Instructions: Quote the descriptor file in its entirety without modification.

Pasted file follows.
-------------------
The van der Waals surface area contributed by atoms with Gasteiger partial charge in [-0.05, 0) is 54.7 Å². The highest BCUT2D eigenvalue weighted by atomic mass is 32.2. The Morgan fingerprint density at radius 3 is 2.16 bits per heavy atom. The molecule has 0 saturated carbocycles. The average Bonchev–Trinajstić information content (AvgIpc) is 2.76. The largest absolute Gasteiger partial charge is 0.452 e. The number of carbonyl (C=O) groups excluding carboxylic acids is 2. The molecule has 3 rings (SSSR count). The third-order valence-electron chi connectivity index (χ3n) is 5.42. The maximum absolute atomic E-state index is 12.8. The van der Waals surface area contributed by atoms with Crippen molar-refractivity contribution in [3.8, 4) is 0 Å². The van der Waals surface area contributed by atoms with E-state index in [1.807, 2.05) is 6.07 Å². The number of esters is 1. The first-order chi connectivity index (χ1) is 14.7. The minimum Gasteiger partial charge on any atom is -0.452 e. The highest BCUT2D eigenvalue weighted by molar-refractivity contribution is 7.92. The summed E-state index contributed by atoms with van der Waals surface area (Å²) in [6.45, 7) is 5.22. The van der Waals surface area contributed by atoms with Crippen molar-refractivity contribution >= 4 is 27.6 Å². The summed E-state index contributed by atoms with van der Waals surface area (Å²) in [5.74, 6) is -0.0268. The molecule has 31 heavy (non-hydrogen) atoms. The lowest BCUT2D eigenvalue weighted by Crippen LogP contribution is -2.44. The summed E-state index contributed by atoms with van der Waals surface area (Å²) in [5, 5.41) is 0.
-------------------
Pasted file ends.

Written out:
The van der Waals surface area contributed by atoms with Gasteiger partial charge in [-0.05, 0) is 54.7 Å². The highest BCUT2D eigenvalue weighted by atomic mass is 32.2. The Morgan fingerprint density at radius 3 is 2.16 bits per heavy atom. The molecule has 0 saturated carbocycles. The average Bonchev–Trinajstić information content (AvgIpc) is 2.76. The largest absolute Gasteiger partial charge is 0.452 e. The number of carbonyl (C=O) groups excluding carboxylic acids is 2. The molecule has 3 rings (SSSR count). The third-order valence-electron chi connectivity index (χ3n) is 5.42. The maximum absolute atomic E-state index is 12.8. The van der Waals surface area contributed by atoms with Crippen molar-refractivity contribution in [3.8, 4) is 0 Å². The van der Waals surface area contributed by atoms with E-state index in [1.807, 2.05) is 6.07 Å². The number of esters is 1. The first-order chi connectivity index (χ1) is 14.7. The minimum Gasteiger partial charge on any atom is -0.452 e. The highest BCUT2D eigenvalue weighted by molar-refractivity contribution is 7.92. The summed E-state index contributed by atoms with van der Waals surface area (Å²) in [6.45, 7) is 5.22. The van der Waals surface area contributed by atoms with Crippen molar-refractivity contribution >= 4 is 27.6 Å². The summed E-state index contributed by atoms with van der Waals surface area (Å²) in [5.74, 6) is -0.0268. The molecule has 31 heavy (non-hydrogen) atoms. The lowest BCUT2D eigenvalue weighted by Crippen LogP contribution is -2.44. The summed E-state index contributed by atoms with van der Waals surface area (Å²) in [5, 5.41) is 0.